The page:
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Onibaba (Shindo Kaneto 1964 )




Genre: Human Survival, Passion and Superstition in the Face Existential Difficulty

review in one breath

In the war-torn chaos of medieval Japan morality and civility give way to the baser necessities of survival. This is a stark and vivid exploration of the heights and depths of the human animal set against the wider tragedies of war and poverty. Truly a remarkable and memorable tale of life, passion and death.


"The Hole. Deep and Dark. From ancient times its darkness has lasted."

These are the opening lines to Kaneto Shindo's 1963 film Onibaba, describing a large deep pit in the midst of an expansive field of thick, tall reeds. What does the Hole represent and what is this ageless darkness it possesses? The answer to these questions is the heart of the Onibaba story. Just as in the midst of a field brimming with life there lies a pit of foreboding darkness, so also within the realm of humanity potentially brimming with life and productivity there exists an ageless darkness; an evil which ruptures the world of daylight and leads to nether regions inhabited by objects of fear and dread.

The movie is set in rural medieval Japan in the midst of widespread social decline and increasing bloodshed through warring shogunate factions. The dialogue provides a few details regarding its historical setting. The Ashikaga shogunate army is warring against the Kusunoki shogunate, and each have now installed their own emperor, resulting in a civil schism among the nation's allegiances. The newly appointed Ashikaga Emperor sits in the charred rubble of Kyoto, while the Kusunoki Emperor has fled Kyoto to Yoshino Mountain for refuge. This description is actually an accurate historical depiction of the political climate at the decline of the Kamakura Period (1185 - 1338 AD) and the emergence of the Ashikaga Period (1338 - 1500 AD) of Japan. In 1332 AD a dispute developed regarding royal succession resulting in simultaneous "Northern" (in Kyoto) and "Southern" (at Yoshino) dynasties in a period known as the "Namboku-cho". In 1336 The Ashikaga clan, led by Ashikaga Takauji, a powerful vassal of the previously powerful Minamoto dynasty set up Emperor Komyo in Kyoto. The existing successor, Emperor Go-Daigo II fled south to establish a rival court at Yoshino. In 1338 Ashikaga Takauji was nominated Shogunate and civil war commenced throughout Japan as he tried to solidify the nation's allegiance with Kyoto. Though the civil war eventually ended in 1392 with the abdication of the Southern court, severe economic difficulties, starvation and widespread plague culminated in the 1467 Onin Civil War lasting 10 years. By the war's end, the Shogunate was powerless and the Dynastic Court was penniless. The national government subsequently collapsed in 1477 resulting in utter anarchy and feudal warring throughout most provinces. By 1500 AD, all of Japan is at war with itself.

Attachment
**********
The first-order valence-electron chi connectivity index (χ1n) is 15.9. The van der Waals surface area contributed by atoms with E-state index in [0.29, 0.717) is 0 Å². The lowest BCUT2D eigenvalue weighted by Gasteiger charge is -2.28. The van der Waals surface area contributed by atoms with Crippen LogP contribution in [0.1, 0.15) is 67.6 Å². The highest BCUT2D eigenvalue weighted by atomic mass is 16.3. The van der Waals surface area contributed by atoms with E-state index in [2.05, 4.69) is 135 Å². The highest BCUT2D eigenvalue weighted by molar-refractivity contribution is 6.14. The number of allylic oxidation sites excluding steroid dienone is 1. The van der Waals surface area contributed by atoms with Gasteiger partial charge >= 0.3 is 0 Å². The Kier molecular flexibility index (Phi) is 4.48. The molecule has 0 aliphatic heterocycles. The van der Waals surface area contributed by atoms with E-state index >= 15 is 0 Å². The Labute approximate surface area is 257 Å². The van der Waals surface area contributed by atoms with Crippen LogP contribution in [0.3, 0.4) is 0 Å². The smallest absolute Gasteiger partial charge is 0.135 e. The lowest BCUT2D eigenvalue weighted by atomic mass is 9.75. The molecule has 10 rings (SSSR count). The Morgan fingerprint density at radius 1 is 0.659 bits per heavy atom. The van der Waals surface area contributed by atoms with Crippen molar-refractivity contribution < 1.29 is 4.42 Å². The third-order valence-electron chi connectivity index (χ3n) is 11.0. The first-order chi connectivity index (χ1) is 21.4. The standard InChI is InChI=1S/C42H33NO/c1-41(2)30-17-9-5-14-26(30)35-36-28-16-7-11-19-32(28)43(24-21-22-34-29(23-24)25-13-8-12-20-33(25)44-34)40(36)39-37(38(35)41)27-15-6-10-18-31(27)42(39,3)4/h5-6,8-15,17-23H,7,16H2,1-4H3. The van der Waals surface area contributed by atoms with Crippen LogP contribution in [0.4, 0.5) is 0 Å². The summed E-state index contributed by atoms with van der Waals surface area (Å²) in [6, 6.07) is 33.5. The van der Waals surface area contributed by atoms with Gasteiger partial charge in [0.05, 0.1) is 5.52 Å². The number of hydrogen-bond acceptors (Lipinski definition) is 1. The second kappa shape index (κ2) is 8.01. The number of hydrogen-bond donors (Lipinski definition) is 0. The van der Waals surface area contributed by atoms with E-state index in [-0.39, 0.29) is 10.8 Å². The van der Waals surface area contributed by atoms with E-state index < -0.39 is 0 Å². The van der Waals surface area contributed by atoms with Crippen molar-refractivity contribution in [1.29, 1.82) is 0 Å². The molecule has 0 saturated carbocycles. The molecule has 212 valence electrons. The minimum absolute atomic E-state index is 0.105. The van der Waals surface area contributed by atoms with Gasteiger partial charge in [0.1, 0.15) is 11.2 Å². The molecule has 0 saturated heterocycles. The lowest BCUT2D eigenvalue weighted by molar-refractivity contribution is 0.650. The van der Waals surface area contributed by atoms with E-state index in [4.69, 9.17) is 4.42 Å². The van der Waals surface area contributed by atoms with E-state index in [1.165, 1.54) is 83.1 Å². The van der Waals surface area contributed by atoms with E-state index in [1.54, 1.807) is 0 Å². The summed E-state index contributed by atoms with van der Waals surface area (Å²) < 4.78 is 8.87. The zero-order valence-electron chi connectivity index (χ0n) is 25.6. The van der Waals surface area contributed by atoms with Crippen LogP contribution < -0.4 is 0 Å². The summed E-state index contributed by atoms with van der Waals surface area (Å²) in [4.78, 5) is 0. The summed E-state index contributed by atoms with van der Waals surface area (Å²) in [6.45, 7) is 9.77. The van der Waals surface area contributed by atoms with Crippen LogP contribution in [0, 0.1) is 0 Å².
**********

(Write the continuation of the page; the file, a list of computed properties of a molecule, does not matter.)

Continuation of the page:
Both the Ashikaga and Kusunoki armies employed forced conscripts, mainly peasants and farmers, who found themselves on the battlefield without proper equipment fighting potentially well-trainined soldiers. There was no end for the need for fresh conscripts, which brings us back to the rural field of reeds in which Onibaba is set.


The movie's main characters are an aged mother and her daughter-in-law who, together, strive to survive by themselves while their usual provider, the son/husband, and for that matter every male within miles, is forced to fight for one side and then the next in the civil war raging around them. Faced with starvation, the women lie in wait among the reeds for straying deserters or wounded samurai whose armor can be bartered on the local black market in exchange for millet. After stripping those they ambush and kill, the two throw their victims' bodies into the deep pit in the midst of the field. This mutual participation in murder for the sake of survival is disrupted when a male neighbor, Hachi, returns from the battlefield with news that the son/husband has been killed by a band of angry farmers while escaping conscription. The introduction of Hachi into the Mother-Daughter team adds a level of complexity which eventually evades the Mother's control. The developing passion between Hachi and the daughter gradually highlights the vulnerability and emptiness of the Mother. And though the Mother attempts to dissuade the two lovers through several means, passion prevails and the two young adults seem destined toward love.